The New Yorker April 19, 2021

Founded in 1925, The New Yorker publishes the best writers of its time and has received more National Magazine Awards than any other magazine, for its groundbreaking reporting, authoritative analysis, and creative inspiration. The New Yorker takes readers beyond the weekly print magazine with the web, mobile, tablet, social media, and signature events. The New Yorker is at once a classic and at the leading edge.

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United States
言語:
English
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Conde Nast US
刊行頻度:
Weekly
¥988
¥10,985
47 号

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contributors

D. T. Max (“The Cluster,” p. 30), a staff writer, is the author of “Every Love Story Is a Ghost Story.” Alice Gregory (“Final Say,” p. 42) is at work on a book about the artist Robert Indiana. Daniel Mendelsohn (“Band of Brothers,” p. 48), the editor-at-large of The New York Review of Books, teaches at Bard. His tenth book, “Three Rings,” came out last year. Elizabeth C. Gorski (Puzzles & Games Dept.) is the founder of Crossword Nation. She writes a daily puzzle for King Features Syndicate. Arthur Sze (Poem, p. 34) received the 2019 National Book Award for Poetry for “Sight Lines.” His latest book is “The Glass Constellation: New and Collected Poems.” Merve Emre (Books, p. 64), an associate professor of English at the University of Oxford, published “The Personality Brokers” in…

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the mail

THE LIMITS OF CONSTITUTIONS In a review of the historian Linda Colley’s book about the evolution of written constitutions, Jill Lepore notes that “American scholars interested in the history of constitutionalism” have largely ignored the Nakaz, Catherine the Great’s blueprint for government (A Critic at Large, March 29th). This, she says, is “not so much because the document failed to shore up Catherine’s regime” as because “it was created by a woman.” But the lack of American scholarly interest in the Nakaz might be less a function of the document’s author and more a result of its content. As Lepore points out, the Nakaz was devised primarily to buttress Catherine’s position on the throne. More important, it did nothing to forestall a further century and a half of tsarist autocracy. William G.…

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goings on about town: this week

In an effort to slow the spread of the coronavirus, many New York City venues are closed. Here’s a selection of culture to be found around town, as well as online and streaming. APRIL 14 – 20, 2021 ART “Grief and Grievance” This terrific show, subtitled “Art and Mourning in America”—whose starry roster includes Kerry James Marshall, Glenn Ligon, Lorna Simpson, Carrie Mae Weems, and Theaster Gates—was originally intended to open at the New Museum last October, amid the furors leading up to the Presidential election. The pandemic scotched that. But “Grief and Grievance,” the brainchild of the late Nigerian curator Okwui Enwezor, doesn’t have a use-by date, because it celebrates what artists are good at: telling personal truths through aesthetic form. Works by thirty-seven artists emphasize interiority and the patterns of feeling that…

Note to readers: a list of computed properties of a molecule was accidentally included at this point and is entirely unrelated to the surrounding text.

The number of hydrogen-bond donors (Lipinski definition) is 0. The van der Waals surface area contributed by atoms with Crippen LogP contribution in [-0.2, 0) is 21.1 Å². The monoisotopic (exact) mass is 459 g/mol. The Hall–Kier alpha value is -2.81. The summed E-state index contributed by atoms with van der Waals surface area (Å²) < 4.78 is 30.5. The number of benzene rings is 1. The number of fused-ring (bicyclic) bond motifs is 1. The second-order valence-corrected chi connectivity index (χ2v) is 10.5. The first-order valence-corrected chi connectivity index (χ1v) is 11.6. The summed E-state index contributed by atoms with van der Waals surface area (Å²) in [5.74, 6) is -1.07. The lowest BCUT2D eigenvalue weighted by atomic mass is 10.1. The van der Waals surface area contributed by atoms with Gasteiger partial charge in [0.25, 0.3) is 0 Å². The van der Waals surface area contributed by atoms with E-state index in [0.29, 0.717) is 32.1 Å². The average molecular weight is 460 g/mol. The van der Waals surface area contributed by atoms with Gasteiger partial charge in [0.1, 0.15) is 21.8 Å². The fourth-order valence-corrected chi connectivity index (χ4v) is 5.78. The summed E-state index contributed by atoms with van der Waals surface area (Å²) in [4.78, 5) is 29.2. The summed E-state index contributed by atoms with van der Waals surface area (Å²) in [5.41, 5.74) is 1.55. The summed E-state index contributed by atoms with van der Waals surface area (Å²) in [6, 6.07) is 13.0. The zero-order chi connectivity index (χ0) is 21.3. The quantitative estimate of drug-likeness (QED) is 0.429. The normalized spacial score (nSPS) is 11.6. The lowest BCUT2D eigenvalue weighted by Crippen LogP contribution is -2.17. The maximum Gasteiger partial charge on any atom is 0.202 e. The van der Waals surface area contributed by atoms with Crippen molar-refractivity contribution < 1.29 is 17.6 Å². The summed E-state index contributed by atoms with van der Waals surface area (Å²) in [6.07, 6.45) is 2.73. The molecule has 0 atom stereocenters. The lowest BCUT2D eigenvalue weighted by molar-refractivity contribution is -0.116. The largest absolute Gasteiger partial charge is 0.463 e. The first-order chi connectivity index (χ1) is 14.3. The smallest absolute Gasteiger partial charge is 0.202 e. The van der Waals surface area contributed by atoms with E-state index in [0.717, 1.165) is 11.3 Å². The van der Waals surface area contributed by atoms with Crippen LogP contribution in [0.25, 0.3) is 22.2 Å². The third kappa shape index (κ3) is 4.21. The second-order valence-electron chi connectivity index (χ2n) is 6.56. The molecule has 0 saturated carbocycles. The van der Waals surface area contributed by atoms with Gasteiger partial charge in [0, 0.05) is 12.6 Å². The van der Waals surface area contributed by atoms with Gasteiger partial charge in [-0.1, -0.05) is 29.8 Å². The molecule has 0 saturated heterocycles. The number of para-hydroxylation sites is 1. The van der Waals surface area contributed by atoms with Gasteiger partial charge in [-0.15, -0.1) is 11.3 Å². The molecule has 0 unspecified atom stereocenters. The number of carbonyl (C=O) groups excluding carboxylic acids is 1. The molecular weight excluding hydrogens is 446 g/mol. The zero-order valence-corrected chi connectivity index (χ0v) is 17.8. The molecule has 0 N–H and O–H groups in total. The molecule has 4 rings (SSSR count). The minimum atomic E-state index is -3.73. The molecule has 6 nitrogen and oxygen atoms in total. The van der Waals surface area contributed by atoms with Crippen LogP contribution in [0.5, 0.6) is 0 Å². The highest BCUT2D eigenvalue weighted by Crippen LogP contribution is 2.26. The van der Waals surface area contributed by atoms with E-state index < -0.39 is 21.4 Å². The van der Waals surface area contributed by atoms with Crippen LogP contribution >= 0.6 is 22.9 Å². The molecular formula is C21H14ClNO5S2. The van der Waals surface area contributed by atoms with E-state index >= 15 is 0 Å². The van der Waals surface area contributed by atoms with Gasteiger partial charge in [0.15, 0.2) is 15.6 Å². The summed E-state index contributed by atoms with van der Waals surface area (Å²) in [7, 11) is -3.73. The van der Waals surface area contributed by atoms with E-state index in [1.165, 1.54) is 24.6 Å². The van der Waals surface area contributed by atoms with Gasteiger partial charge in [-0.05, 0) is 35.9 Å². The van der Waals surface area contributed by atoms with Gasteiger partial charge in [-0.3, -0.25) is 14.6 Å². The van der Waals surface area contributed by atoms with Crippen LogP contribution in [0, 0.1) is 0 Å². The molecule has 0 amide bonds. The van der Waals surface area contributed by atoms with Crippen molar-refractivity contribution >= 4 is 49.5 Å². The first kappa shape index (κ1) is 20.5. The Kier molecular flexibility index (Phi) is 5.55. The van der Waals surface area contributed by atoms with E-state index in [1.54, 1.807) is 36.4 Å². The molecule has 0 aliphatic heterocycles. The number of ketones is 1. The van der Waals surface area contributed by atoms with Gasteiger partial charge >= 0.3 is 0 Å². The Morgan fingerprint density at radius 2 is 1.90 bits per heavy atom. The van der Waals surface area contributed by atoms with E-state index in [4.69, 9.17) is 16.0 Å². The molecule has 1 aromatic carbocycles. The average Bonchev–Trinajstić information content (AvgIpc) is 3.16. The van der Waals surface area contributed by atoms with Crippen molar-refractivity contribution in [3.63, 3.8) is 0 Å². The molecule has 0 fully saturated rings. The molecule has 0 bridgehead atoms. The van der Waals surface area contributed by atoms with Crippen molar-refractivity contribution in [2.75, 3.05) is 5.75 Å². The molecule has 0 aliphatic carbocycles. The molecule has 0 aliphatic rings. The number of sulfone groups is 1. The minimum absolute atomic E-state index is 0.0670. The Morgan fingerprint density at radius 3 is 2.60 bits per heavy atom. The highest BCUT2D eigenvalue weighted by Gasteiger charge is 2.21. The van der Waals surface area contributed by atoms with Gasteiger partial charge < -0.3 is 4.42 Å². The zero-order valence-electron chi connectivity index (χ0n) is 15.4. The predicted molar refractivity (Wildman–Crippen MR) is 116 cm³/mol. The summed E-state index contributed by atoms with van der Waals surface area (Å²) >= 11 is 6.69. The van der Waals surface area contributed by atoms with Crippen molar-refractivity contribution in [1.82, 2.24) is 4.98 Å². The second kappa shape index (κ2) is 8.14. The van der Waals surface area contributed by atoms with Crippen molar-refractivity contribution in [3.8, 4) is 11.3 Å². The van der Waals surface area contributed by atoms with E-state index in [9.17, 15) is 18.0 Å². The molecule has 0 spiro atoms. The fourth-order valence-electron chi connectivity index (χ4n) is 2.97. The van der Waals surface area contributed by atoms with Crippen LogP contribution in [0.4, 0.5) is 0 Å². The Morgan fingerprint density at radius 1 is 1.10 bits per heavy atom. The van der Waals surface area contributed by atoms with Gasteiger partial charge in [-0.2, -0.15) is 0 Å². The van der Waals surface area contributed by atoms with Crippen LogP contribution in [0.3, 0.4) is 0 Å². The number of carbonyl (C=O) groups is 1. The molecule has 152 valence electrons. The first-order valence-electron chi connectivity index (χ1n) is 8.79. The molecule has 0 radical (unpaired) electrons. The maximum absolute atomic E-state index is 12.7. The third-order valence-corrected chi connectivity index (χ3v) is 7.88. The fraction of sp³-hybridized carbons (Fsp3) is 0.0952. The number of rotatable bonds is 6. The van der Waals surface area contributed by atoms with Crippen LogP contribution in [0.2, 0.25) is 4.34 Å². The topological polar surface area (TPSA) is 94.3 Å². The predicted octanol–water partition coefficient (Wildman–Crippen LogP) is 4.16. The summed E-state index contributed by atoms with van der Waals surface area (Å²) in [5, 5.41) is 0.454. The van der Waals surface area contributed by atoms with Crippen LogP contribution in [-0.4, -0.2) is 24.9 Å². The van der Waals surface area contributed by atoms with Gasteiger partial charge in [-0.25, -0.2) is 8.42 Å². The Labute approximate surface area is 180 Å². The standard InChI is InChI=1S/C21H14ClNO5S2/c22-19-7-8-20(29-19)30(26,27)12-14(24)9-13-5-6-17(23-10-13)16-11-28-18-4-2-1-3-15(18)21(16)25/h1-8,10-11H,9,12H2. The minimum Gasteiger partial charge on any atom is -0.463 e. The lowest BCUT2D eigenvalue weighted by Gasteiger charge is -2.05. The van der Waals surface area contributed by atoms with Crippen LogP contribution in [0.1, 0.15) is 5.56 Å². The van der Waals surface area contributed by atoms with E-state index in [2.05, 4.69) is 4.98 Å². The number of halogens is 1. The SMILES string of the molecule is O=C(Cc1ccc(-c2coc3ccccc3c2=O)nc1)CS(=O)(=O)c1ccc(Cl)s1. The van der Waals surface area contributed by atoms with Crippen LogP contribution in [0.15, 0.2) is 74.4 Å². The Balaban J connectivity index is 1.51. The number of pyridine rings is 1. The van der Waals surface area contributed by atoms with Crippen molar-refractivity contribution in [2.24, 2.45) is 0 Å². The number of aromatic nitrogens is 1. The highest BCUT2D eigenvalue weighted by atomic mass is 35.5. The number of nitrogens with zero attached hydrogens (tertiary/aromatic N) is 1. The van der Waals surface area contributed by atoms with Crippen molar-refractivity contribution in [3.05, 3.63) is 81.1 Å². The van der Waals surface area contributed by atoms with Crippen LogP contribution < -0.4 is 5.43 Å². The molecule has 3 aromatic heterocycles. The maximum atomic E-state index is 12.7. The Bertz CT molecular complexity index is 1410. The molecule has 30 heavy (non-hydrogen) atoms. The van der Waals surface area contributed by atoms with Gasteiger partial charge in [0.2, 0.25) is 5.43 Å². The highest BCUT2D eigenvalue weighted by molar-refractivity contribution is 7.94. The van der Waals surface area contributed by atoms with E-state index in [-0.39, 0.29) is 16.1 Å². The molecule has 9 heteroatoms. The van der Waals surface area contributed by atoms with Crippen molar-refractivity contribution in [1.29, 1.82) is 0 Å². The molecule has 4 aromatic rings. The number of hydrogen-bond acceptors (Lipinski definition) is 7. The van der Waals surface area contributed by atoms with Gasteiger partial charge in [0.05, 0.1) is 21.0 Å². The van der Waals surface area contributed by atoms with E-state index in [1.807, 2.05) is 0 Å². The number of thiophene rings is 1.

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tables for two

Native Noodles 2129 Amsterdam Ave. Before opening Native Noodles, in Washington Heights, in February, Amy Pryke, who moved from Singapore to New York ten years ago, as an N.Y.U. freshman, was relatively unfamiliar with Dominican food. These days, she told me recently, “I’m obsessed with avena”—Spanish for “oatmeal.” “They have a particular way of doing it, with cinnamon and milk—just go into any Dominican bodega here and say ‘avena’ and that’s what you’ll get.” In general, she said, “it’s a lot of really hearty comfort food,” not so different from the dishes she serves herself, inspired by the hawker-stall classics of her home town; both emphasize seafood, especially shrimp. Dried shrimp are key to the slow-cooked, gently spicy coconut curry in Pryke’s spin on laksa, a soup popular in Malaysia, Indonesia, and Singapore.…

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comment: gaetz and his party

How did Representative Matt Gaetz get into so much trouble? There are so many allegations surrounding the Florida Republican and the carnival-like crowd of characters around him that it’s hard to know where to begin. One place might be with a letter, signed by “a very concerned student” and sent, in the fall of 2019, to a private school in Florida, accusing a music teacher there of sexually abusing a child. A Facebook account supposedly belonging to “a very concerned teacher” made similar charges. According to federal prosecutors, the accusations were fiction, and the author of both was a man named Joel Greenberg. He was then the tax collector of Seminole County, and he regularly partied with Gaetz. The ensuing investigation uncovered a wide array of questionable and, prosecutors allege, illegal…

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year off: saturday with greta

Greta Thunberg, the eighteen-year-old Swedish climate activist, hasn’t decided exactly what she’ll be doing on Earth Day (April 22nd) this year. But she’s sure she will have some critical things to say about the virtual climate summit that begins that day, to which President Biden has invited forty world leaders. Even though Biden has reversed the course set by his predecessor, who liked to call climate change “a very expensive hoax,” Thunberg knows she will be disappointed. “The things that they are going to present will not be nearly enough for what science is saying will be in line with the Paris Agreement,” she said. “So I’ll just be calling that out, I guess.” It was a Saturday, and Thunberg was on Zoom. She was dressed like a homebound teen-ager: baggy…

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